Membrane dryers use the process of selective permeation of the gas components in the air. The dryer is a cylinder which houses thousands of tiny hollow polymer fibers with an inner coating. These fibers have selective permeation for the removal of water vapor. As filtered, wet compressed air enters the cylinder, the membrane coating allows water vapor to permeate the membrane wall and collect between the fibers, while the dry air continues through the fibers in the cylinder at almost the same pressure as the incoming wet air. The permeated water is vented to the atmosphere outside of the cylinder. The permeation or separation is caused by the difference in the partial pressure of a gas between the inside and the outside of the hollow fiber.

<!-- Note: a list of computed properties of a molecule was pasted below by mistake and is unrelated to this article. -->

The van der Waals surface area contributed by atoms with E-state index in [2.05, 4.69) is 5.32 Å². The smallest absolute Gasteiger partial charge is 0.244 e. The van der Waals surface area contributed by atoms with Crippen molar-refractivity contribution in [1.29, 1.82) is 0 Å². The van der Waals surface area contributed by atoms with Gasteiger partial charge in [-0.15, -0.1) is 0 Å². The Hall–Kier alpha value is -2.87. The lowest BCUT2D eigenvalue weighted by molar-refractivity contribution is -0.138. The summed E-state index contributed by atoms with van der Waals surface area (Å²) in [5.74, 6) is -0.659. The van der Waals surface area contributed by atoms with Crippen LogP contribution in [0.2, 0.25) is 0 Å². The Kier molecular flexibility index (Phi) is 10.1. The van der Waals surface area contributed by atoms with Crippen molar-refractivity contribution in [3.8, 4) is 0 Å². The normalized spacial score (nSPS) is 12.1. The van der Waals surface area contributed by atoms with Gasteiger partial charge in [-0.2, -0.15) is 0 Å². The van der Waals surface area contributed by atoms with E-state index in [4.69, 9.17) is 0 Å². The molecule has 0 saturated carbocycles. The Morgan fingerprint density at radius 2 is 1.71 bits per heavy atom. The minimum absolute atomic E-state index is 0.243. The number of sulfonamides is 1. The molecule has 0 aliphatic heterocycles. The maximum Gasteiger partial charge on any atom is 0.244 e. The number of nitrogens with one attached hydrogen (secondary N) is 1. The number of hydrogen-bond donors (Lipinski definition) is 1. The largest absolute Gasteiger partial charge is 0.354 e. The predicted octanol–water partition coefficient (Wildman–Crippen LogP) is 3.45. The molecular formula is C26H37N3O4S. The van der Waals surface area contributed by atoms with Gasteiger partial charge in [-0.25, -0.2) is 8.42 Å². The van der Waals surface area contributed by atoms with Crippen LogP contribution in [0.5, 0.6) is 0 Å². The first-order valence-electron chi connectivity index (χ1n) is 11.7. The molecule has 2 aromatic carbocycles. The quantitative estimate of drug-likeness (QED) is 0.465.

Membrane dryers are simple to operate, silent while operating, have no moving parts, low power consumption and minimal service requirements (mainly filters upstream of the dryer). Besides removing water, gas component separation can also be achieved with a membrane, depending on the characteristics of the fiber material. Separation of different gases is achieved by differences in molecular size and gas solubility in the membrane. Gases of smaller molecular size have larger diffusion and can be suitably separated by differences in mobility. As such, specific membranes can be used to make nitrogen generators, for example.